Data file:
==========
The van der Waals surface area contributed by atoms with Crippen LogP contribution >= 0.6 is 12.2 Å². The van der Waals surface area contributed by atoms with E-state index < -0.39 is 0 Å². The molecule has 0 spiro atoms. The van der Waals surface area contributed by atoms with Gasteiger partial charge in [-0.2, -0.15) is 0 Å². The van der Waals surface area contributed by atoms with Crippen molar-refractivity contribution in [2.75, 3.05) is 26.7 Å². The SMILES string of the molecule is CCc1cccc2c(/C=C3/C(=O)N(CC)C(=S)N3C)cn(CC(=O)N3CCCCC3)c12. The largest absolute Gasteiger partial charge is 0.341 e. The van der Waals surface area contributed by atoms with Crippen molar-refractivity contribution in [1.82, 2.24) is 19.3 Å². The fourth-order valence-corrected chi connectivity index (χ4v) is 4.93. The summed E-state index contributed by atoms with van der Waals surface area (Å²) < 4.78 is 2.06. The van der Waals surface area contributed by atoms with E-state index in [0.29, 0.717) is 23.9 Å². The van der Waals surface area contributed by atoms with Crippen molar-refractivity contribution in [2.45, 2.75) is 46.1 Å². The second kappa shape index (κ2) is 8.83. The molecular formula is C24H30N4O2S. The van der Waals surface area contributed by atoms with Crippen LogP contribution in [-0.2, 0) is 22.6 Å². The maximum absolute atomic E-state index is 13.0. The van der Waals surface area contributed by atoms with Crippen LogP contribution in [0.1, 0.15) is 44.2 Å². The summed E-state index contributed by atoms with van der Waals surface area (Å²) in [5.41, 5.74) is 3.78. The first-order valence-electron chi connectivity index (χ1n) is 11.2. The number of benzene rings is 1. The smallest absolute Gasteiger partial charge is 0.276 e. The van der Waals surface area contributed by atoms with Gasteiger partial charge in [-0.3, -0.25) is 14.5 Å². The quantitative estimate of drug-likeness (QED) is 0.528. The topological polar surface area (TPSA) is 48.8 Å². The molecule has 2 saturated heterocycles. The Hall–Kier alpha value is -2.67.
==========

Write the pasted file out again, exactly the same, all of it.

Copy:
The van der Waals surface area contributed by atoms with Crippen LogP contribution >= 0.6 is 12.2 Å². The van der Waals surface area contributed by atoms with E-state index < -0.39 is 0 Å². The molecule has 0 spiro atoms. The van der Waals surface area contributed by atoms with Gasteiger partial charge in [-0.2, -0.15) is 0 Å². The van der Waals surface area contributed by atoms with Crippen molar-refractivity contribution in [2.75, 3.05) is 26.7 Å². The SMILES string of the molecule is CCc1cccc2c(/C=C3/C(=O)N(CC)C(=S)N3C)cn(CC(=O)N3CCCCC3)c12. The largest absolute Gasteiger partial charge is 0.341 e. The van der Waals surface area contributed by atoms with Crippen molar-refractivity contribution in [1.82, 2.24) is 19.3 Å². The fourth-order valence-corrected chi connectivity index (χ4v) is 4.93. The summed E-state index contributed by atoms with van der Waals surface area (Å²) < 4.78 is 2.06. The van der Waals surface area contributed by atoms with E-state index in [0.29, 0.717) is 23.9 Å². The van der Waals surface area contributed by atoms with Crippen molar-refractivity contribution in [2.45, 2.75) is 46.1 Å². The second kappa shape index (κ2) is 8.83. The molecular formula is C24H30N4O2S. The van der Waals surface area contributed by atoms with Crippen LogP contribution in [-0.2, 0) is 22.6 Å². The maximum absolute atomic E-state index is 13.0. The van der Waals surface area contributed by atoms with Crippen LogP contribution in [0.1, 0.15) is 44.2 Å². The summed E-state index contributed by atoms with van der Waals surface area (Å²) in [5.41, 5.74) is 3.78. The first-order valence-electron chi connectivity index (χ1n) is 11.2. The number of benzene rings is 1. The smallest absolute Gasteiger partial charge is 0.276 e. The van der Waals surface area contributed by atoms with Gasteiger partial charge in [-0.3, -0.25) is 14.5 Å². The quantitative estimate of drug-likeness (QED) is 0.528. The topological polar surface area (TPSA) is 48.8 Å². The molecule has 2 saturated heterocycles. The Hall–Kier alpha value is -2.67.